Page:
Brody: When you’re working from a deficit, I think it’s gonna force you to improvise and problem solve and troubleshoot, but we’ve created… What we’ve got is a society and a culture that says, Oh, don’t work from a deficit, you can borrow against the deficit, so that you can start kind of up here, so like we’ve made it too easy to get an easy start, but then that eventually comes back around and catches up with you. So if you gotta work hard from the beginning, and then what’s gonna happen with, to answer Timothy’s question, is, these principals have come out in my life out of necessity, and then… Some of them from necessity, some of them from observation, and every year I had two of my… Five years ago, I think I had five of these, six of these and then I just keep adding to them, and these aren’t even those things I just share, these aren’t even leadership principles, I’ve got like 20 leadership principles that I’ve written that those are more like… I share those a lot with people, but those are things that I live by.

Brody: One of my favorite ones is be an upward pull, not a downward push, so you’re the person that’s always making the machine move forward and you’re not dead weight. Learn to shut up and listen. Set goals and move aggressively toward them. Know when to quit, ’cause there are times when you need to quit, it really is all about winning, you can be right and still be ineffective. Spend more time learning and less time showing off what you think you already know. Never think that the delay of consequences is the same as the absence of consequences. Know what you don’t know, don’t fall for your own publicity. Know the difference between a reason and excuse, we hit on that. Don’t underestimate the competition ever. Embrace and maintain a constant attitude of service. Listen to weird ideas, be passionately curious. That comes from the Einstein quote, “Seek responsibility, but first, prove that you are responsible.” So it’s like those are leadership principles, that if you implement these things in your life, you’re gonna… So y’all are like, you’re going to this season of life where you really have an opportunity.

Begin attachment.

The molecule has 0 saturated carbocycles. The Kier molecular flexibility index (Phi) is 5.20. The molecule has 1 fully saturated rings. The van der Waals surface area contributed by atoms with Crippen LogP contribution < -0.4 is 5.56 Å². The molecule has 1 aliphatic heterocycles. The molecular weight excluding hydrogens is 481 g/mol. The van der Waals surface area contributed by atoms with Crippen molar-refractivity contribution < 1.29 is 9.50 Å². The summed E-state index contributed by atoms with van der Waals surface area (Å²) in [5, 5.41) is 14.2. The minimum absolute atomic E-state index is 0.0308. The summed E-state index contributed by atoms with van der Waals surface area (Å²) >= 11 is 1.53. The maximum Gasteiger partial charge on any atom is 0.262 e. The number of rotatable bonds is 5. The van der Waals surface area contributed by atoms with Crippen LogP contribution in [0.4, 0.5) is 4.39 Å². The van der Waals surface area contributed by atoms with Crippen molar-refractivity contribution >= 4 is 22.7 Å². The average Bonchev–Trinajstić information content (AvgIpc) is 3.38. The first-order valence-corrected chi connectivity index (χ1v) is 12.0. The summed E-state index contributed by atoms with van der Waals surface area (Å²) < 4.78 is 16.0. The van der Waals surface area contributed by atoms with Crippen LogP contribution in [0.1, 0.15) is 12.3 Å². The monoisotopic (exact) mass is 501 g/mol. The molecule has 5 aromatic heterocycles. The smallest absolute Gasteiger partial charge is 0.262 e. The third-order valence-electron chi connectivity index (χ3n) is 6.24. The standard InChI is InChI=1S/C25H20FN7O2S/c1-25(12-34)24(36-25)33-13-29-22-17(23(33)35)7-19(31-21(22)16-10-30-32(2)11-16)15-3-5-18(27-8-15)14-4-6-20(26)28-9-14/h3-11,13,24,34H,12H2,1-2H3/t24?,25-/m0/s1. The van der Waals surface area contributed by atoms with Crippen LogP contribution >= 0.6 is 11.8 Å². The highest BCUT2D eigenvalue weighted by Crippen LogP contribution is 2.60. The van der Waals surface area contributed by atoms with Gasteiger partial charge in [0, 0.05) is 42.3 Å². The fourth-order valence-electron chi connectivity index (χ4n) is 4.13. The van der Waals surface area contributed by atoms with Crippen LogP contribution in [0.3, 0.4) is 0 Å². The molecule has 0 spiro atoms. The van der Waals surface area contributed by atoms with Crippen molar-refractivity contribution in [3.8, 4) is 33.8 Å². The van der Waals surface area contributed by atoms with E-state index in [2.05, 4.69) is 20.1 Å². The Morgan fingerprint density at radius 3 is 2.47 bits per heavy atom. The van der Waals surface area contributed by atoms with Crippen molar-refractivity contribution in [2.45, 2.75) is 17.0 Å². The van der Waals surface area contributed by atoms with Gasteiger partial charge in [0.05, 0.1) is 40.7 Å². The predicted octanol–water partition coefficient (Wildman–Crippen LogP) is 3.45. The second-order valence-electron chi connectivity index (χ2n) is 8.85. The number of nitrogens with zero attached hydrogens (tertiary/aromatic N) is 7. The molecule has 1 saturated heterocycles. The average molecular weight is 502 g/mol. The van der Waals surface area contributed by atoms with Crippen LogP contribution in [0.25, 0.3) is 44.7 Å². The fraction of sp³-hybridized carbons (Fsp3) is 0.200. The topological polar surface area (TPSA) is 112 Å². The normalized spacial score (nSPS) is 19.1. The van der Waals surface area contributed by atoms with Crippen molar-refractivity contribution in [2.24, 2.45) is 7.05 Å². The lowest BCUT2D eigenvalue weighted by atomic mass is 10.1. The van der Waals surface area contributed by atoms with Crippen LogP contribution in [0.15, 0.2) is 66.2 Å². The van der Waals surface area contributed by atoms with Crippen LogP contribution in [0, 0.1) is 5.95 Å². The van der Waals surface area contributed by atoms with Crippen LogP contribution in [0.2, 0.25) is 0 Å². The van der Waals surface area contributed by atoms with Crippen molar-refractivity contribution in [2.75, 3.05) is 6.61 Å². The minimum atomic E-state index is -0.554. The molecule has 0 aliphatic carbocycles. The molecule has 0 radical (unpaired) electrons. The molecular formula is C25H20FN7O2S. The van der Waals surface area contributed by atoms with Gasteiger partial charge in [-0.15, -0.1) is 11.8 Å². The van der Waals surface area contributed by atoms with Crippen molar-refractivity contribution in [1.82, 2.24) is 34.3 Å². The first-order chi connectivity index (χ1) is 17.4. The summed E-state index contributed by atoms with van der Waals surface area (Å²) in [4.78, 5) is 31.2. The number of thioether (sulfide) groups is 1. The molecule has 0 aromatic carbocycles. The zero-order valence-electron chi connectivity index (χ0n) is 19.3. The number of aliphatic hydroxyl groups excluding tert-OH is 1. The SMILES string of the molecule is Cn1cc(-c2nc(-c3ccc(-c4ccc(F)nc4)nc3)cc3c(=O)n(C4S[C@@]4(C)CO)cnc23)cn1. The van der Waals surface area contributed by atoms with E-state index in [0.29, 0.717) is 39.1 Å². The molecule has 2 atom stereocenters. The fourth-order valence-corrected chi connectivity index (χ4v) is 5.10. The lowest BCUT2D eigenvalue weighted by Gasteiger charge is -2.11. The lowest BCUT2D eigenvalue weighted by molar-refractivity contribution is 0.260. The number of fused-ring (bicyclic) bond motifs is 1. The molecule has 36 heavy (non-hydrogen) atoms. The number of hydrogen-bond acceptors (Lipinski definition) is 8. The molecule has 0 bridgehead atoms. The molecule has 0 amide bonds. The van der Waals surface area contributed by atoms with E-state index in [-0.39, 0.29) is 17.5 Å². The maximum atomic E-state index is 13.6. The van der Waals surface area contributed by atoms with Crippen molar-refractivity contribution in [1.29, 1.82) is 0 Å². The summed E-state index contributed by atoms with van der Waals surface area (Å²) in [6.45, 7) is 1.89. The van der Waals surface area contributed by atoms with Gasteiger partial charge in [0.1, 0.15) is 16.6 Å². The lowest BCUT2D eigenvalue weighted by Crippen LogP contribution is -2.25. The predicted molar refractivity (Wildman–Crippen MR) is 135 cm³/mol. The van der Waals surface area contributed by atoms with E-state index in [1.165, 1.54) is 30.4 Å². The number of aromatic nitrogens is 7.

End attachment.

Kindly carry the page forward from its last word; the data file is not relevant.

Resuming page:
Brody: Okay, take my grandparents’ generation has been called the Greatest Generation. Have you ever heard of that? That’s the World War II generation. So here’s what happened, they’re born into complete obscurity, all of them, nobody knew anybody back then, it was not the information age, we were still kind of on the precipice of… Like we were still recovering from the Civil War, and then we never really got out of and as a nation, and then you had the… Like World War I had hit, and then we were in an economic decline when my grandparents were born and were little kids, so like they… Like when the great depression hit, my grandparents were all between ages of like eight 8 and 10, and my grandparents all lived till late in life to 90, so I get to hear lots of stories and they’re all mountain people with a lot of historical… Just like a wealth of information. But what happens is they grow up with nothing, so they don’t have a sense of entitlement, then they go to war against this massive regime that wants to overthrow planet Earth, and they go to fight because they have nothing to fight for, except the free air they breathe.